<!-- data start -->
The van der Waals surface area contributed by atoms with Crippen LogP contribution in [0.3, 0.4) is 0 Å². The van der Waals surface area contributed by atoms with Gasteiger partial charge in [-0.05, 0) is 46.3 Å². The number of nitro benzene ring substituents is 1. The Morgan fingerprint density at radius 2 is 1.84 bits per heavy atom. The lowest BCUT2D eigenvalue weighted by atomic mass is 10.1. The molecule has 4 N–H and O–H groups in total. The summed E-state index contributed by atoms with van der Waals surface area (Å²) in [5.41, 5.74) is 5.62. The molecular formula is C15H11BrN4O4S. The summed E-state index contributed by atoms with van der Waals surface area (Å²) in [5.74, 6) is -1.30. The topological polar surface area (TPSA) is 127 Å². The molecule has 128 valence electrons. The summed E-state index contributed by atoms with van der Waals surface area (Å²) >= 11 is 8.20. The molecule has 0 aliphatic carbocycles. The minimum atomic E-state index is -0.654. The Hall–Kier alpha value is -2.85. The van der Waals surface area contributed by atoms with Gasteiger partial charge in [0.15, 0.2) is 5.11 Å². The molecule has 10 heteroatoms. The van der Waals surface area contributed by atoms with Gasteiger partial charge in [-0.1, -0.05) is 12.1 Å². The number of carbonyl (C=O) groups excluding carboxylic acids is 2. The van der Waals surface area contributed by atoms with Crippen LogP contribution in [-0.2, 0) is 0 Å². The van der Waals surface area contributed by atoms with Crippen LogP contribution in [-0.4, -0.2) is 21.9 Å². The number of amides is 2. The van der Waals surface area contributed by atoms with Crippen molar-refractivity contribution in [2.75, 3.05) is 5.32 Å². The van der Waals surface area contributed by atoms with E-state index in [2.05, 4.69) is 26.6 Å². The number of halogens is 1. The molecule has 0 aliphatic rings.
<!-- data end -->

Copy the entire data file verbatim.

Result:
The van der Waals surface area contributed by atoms with Crippen LogP contribution in [0.3, 0.4) is 0 Å². The van der Waals surface area contributed by atoms with Gasteiger partial charge in [-0.05, 0) is 46.3 Å². The number of nitro benzene ring substituents is 1. The Morgan fingerprint density at radius 2 is 1.84 bits per heavy atom. The lowest BCUT2D eigenvalue weighted by atomic mass is 10.1. The molecule has 4 N–H and O–H groups in total. The summed E-state index contributed by atoms with van der Waals surface area (Å²) in [5.41, 5.74) is 5.62. The molecular formula is C15H11BrN4O4S. The summed E-state index contributed by atoms with van der Waals surface area (Å²) in [5.74, 6) is -1.30. The topological polar surface area (TPSA) is 127 Å². The molecule has 128 valence electrons. The summed E-state index contributed by atoms with van der Waals surface area (Å²) >= 11 is 8.20. The molecule has 0 aliphatic carbocycles. The minimum atomic E-state index is -0.654. The Hall–Kier alpha value is -2.85. The van der Waals surface area contributed by atoms with Gasteiger partial charge in [0.15, 0.2) is 5.11 Å². The molecule has 10 heteroatoms. The van der Waals surface area contributed by atoms with Gasteiger partial charge in [-0.1, -0.05) is 12.1 Å². The number of carbonyl (C=O) groups excluding carboxylic acids is 2. The van der Waals surface area contributed by atoms with Crippen LogP contribution in [-0.2, 0) is 0 Å². The van der Waals surface area contributed by atoms with Crippen LogP contribution in [-0.4, -0.2) is 21.9 Å². The number of amides is 2. The van der Waals surface area contributed by atoms with Crippen molar-refractivity contribution in [2.75, 3.05) is 5.32 Å². The van der Waals surface area contributed by atoms with E-state index in [2.05, 4.69) is 26.6 Å². The number of halogens is 1. The molecule has 0 aliphatic rings.